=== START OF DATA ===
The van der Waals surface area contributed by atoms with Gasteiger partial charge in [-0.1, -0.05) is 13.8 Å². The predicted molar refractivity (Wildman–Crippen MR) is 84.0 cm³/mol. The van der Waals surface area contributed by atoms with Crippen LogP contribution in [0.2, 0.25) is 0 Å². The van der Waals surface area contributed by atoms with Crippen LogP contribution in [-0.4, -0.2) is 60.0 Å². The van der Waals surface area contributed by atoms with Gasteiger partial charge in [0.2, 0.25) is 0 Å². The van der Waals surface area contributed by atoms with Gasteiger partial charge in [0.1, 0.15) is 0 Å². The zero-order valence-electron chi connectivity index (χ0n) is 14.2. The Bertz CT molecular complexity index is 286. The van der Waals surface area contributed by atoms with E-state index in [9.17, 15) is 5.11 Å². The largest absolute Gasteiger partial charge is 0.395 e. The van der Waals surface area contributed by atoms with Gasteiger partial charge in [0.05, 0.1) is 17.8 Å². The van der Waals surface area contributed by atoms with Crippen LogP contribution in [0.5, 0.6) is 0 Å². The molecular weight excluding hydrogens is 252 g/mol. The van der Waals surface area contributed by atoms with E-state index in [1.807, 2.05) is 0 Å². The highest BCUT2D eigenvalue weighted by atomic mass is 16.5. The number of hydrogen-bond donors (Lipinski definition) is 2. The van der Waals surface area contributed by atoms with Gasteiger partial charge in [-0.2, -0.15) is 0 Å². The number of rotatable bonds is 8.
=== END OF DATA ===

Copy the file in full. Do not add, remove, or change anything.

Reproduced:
The van der Waals surface area contributed by atoms with Gasteiger partial charge in [-0.1, -0.05) is 13.8 Å². The predicted molar refractivity (Wildman–Crippen MR) is 84.0 cm³/mol. The van der Waals surface area contributed by atoms with Crippen LogP contribution in [0.2, 0.25) is 0 Å². The van der Waals surface area contributed by atoms with Crippen LogP contribution in [-0.4, -0.2) is 60.0 Å². The van der Waals surface area contributed by atoms with Gasteiger partial charge in [0.2, 0.25) is 0 Å². The van der Waals surface area contributed by atoms with Gasteiger partial charge in [0.1, 0.15) is 0 Å². The zero-order valence-electron chi connectivity index (χ0n) is 14.2. The Bertz CT molecular complexity index is 286. The van der Waals surface area contributed by atoms with E-state index in [9.17, 15) is 5.11 Å². The largest absolute Gasteiger partial charge is 0.395 e. The van der Waals surface area contributed by atoms with Gasteiger partial charge in [0.05, 0.1) is 17.8 Å². The van der Waals surface area contributed by atoms with Crippen LogP contribution in [0.5, 0.6) is 0 Å². The molecular weight excluding hydrogens is 252 g/mol. The van der Waals surface area contributed by atoms with E-state index in [1.807, 2.05) is 0 Å². The highest BCUT2D eigenvalue weighted by atomic mass is 16.5. The number of hydrogen-bond donors (Lipinski definition) is 2. The van der Waals surface area contributed by atoms with Gasteiger partial charge in [-0.2, -0.15) is 0 Å². The number of rotatable bonds is 8.